Fewer chemicals registered than expected in EU as Reach passes final milestone

Source: ICIS News


LONDON (ICIS)--The final deadline for the EU’s Reach chemicals registration has passed with the total number of dossier submissions for different materials coming in below original forecasts, according to the director of registration at the European Chemicals Agency (ECHA) on Friday.

Paperwork21,550 substances were registered over the three milestones of the Reach programme, below the 30,000 projected by ECHA before the start of the project, despite the 88,300 total dossier registrations over the 11-year period coming in close to the predicted 90,000.

13,000 companies submitted registrations over the lifespan of the Reach registration phase, creating the largest database of chemical properties in the world, according to ECHA registration director Christel Musset.

“With this last registration deadline we can say that we’ve reached an important milestone for safe use of chemicals in Europe,” Musset said.

“Before Reach was introduced there was a clear lack of knowledge… With Reach, chemical companies have the [data] to ensure that the chemicals they manufacture can be handled safely at the workplace,” she added.

Concluding on 31 May, the final deadline covered chemicals used in quantities of over a tonne, prompting concerns that small and medium-sized enterprises (SMEs) coming under the ECHA spotlight for the first time would have difficulty coping with the financial and organisational costs of the process.

The cost to small businesses is still being counted, but 18% of the submissions for the final round came from SMEs, Musset said, undershooting earlier expectations.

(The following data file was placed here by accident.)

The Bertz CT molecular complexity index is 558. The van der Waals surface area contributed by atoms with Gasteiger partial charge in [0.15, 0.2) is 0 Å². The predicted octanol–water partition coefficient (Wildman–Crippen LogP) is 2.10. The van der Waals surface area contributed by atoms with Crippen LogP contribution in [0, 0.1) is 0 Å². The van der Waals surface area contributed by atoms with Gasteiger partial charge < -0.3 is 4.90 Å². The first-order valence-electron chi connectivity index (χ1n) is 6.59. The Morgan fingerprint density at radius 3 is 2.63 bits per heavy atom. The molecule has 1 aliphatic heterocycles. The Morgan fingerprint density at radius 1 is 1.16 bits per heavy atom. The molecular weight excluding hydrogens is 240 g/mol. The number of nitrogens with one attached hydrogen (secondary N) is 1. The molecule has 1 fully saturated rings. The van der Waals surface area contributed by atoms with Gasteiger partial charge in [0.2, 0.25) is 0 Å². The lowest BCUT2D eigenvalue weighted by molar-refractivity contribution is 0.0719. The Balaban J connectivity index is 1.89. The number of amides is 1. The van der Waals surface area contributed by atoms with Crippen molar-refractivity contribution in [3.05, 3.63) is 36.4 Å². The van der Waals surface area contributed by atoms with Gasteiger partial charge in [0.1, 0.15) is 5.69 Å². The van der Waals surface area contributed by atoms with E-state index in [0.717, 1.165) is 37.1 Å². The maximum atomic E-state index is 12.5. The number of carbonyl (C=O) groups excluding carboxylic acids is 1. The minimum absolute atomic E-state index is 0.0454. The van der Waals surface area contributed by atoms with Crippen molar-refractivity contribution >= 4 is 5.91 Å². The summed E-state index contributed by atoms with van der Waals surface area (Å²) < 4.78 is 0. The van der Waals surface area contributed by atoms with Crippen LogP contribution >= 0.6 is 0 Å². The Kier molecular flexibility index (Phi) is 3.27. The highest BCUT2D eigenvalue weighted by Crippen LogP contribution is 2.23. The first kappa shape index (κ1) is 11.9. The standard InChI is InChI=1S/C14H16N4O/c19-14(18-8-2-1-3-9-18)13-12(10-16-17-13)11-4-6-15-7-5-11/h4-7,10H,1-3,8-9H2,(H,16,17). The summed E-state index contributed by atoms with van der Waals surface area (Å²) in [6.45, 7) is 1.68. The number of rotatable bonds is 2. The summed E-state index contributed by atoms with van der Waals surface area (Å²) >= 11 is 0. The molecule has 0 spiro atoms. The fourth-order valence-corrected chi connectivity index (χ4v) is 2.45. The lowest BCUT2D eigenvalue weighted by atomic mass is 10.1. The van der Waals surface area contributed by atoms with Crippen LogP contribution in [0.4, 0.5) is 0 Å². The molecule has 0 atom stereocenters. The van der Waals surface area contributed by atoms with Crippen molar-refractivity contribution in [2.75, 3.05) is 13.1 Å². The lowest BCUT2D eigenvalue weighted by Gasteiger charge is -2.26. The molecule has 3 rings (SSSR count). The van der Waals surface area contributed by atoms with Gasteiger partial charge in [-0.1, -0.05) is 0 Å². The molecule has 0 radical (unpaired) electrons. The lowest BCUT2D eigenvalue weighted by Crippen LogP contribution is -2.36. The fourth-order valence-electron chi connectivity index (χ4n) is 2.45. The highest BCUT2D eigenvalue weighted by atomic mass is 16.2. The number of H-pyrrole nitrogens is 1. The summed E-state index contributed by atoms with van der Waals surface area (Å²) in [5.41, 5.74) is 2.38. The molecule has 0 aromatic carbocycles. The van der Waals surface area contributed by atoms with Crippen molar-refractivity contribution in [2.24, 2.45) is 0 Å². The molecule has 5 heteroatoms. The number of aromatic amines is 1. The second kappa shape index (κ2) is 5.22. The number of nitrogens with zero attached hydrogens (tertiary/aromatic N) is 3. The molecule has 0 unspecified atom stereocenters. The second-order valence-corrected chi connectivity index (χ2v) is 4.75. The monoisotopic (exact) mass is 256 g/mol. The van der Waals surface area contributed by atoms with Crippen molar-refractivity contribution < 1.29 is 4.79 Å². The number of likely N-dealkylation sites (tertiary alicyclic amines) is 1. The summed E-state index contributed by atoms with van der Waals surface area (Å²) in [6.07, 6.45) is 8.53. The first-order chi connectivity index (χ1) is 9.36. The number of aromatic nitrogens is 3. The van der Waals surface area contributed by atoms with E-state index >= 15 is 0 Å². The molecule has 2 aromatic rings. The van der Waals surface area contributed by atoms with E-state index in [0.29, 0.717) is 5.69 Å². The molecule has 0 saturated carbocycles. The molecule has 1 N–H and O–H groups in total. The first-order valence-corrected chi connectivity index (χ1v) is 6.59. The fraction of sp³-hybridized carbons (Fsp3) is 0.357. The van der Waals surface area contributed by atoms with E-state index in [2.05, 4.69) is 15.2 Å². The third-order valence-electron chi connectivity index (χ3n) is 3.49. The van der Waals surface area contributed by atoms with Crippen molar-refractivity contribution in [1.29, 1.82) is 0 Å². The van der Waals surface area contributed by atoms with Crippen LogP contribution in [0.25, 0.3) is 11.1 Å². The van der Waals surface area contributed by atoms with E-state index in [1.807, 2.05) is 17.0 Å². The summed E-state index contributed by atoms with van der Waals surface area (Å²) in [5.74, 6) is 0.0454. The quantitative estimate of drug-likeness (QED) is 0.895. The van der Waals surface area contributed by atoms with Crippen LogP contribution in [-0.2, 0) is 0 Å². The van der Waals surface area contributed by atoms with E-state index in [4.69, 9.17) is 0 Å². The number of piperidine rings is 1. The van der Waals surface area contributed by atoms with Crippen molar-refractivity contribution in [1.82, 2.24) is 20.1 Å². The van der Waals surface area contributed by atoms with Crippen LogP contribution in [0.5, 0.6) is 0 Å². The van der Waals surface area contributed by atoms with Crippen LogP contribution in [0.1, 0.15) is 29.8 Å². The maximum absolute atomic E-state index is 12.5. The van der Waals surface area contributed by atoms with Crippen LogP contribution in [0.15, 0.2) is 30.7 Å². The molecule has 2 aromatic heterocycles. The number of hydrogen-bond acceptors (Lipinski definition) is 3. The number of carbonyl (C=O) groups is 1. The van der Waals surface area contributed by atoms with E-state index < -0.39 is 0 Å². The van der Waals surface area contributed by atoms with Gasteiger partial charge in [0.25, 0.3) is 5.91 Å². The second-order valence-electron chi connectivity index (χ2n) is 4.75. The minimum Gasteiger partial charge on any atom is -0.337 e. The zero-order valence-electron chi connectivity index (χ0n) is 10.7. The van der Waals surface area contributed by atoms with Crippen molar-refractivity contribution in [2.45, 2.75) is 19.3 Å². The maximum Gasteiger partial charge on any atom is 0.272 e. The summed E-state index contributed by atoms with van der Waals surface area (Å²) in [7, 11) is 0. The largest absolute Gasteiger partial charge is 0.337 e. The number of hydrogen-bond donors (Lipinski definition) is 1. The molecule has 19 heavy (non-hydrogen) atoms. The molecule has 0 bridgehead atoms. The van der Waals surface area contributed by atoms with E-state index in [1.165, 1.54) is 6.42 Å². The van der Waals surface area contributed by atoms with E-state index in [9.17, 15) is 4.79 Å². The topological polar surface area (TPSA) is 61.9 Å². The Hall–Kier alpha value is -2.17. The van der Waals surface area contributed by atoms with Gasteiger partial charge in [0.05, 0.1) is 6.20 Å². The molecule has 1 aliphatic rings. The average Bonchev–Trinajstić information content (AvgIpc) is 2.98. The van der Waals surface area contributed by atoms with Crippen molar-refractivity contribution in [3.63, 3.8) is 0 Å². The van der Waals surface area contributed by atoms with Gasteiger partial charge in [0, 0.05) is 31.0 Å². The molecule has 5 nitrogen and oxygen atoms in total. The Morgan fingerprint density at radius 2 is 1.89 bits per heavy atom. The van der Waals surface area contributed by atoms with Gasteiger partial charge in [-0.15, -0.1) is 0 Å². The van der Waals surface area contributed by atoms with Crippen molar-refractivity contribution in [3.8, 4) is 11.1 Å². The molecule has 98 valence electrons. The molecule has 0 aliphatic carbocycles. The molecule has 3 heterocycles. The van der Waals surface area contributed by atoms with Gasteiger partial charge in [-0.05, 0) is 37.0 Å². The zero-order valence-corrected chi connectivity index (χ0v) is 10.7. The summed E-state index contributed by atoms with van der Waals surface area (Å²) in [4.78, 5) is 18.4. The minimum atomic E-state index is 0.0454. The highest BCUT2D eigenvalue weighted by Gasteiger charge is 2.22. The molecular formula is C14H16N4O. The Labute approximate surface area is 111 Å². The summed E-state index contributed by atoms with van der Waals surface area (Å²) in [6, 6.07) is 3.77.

The lower than anticipated number of chemicals registered may be due to the shifting landscape of European production since the numbers were determined 15 years ago, Musset said, along with portfolio rationalisations based on what was profitable to register and what should be discontinued.

“We don’t have the last figures on the registration, we have to remember that the forecasts were done something like 15 years ago and it was representing the market as it was at the time,” Musset said.

“Companies have rationalised portfolios, and made business decisions not to register in certain cases,” she added.

It also remains to be seen how substantial the impact of unregistered products will be on supply chains.

“This may only become clear later on when a supply chain realises that a certain chemical has not been registered,” she said, noting that the number of substances registered is similar to those in the US market.

ECHA has been encouraging downstream users to reach out to their suppliers and verify registration plans, and has been alerting buyers of when a registration dossier is submitted for a necessary material, according to Mercedes Vinas, ECHA’s head of unit for dossier registrations.

"The numbers will only become clearer later this year,” she told ICIS.

“This applies also to sectors such as aerospace which are very down in the supply chain of chemicals, and it will only be clear for them if their substances are registered later this year. So we are in dialogue with then, we try to publish information as soon as there is a process initiated for registration,” she added.

ECHA will now need to confirm the dossiers and conclude completeness checked by 31 August, when the information will be published on its website. A large-scale enforcement project to work with EU member states on compliance with the new rules will begin next year, according to ECHA executive director Bjorn Hansen.

“We now have one system, it includes all chemicals, it has all the data that has been collected… this data has been used by industry to ensure safety,” he said.

The UK was the second-most significant contributor of registration dossiers over the lifespan of the project after Germany, according to ECHA, followed by France, Italy and the Netherlands.

The relationship of UK chemicals firms to ECHA following Brexit remains to be determined, but ECHA is equipped to enact any changes that are agreed, according to Hansen.

“Anything is possible but that depends on our political masters,” he said.

“Whatever is agreed, we at ECHA will be able to implement it, whatever that entails. Depending on the technicalities we might need more time, but I principally don’t see any technological, scientific or administrative problems,” he added.

Picture source: ImageBROKER/REX/Shutterstock

Focus article by Tom Brown